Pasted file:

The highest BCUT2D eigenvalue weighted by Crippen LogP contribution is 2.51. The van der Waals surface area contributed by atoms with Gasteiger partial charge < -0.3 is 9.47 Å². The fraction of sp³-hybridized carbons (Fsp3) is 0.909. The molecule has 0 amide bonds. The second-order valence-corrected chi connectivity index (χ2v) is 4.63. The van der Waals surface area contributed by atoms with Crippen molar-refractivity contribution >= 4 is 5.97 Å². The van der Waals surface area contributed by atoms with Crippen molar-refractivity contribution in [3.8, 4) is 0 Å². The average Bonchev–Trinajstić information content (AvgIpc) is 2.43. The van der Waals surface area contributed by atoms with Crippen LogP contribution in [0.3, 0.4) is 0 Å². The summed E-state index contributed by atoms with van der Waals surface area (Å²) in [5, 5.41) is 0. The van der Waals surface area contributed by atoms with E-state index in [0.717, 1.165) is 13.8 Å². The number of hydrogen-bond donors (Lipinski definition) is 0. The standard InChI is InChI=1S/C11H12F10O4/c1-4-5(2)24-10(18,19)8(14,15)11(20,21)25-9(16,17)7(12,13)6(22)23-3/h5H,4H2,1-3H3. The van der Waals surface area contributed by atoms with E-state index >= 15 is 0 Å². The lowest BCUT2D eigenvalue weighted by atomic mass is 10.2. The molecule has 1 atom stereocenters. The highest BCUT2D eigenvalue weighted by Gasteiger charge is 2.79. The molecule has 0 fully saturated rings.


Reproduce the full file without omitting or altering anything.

The highest BCUT2D eigenvalue weighted by Crippen LogP contribution is 2.51. The van der Waals surface area contributed by atoms with Gasteiger partial charge < -0.3 is 9.47 Å². The fraction of sp³-hybridized carbons (Fsp3) is 0.909. The molecule has 0 amide bonds. The second-order valence-corrected chi connectivity index (χ2v) is 4.63. The van der Waals surface area contributed by atoms with Crippen molar-refractivity contribution >= 4 is 5.97 Å². The van der Waals surface area contributed by atoms with Crippen molar-refractivity contribution in [3.8, 4) is 0 Å². The average Bonchev–Trinajstić information content (AvgIpc) is 2.43. The van der Waals surface area contributed by atoms with Crippen LogP contribution in [0.3, 0.4) is 0 Å². The summed E-state index contributed by atoms with van der Waals surface area (Å²) in [5, 5.41) is 0. The van der Waals surface area contributed by atoms with E-state index in [0.717, 1.165) is 13.8 Å². The number of hydrogen-bond donors (Lipinski definition) is 0. The standard InChI is InChI=1S/C11H12F10O4/c1-4-5(2)24-10(18,19)8(14,15)11(20,21)25-9(16,17)7(12,13)6(22)23-3/h5H,4H2,1-3H3. The van der Waals surface area contributed by atoms with E-state index >= 15 is 0 Å². The lowest BCUT2D eigenvalue weighted by atomic mass is 10.2. The molecule has 1 atom stereocenters. The highest BCUT2D eigenvalue weighted by Gasteiger charge is 2.79. The molecule has 0 fully saturated rings.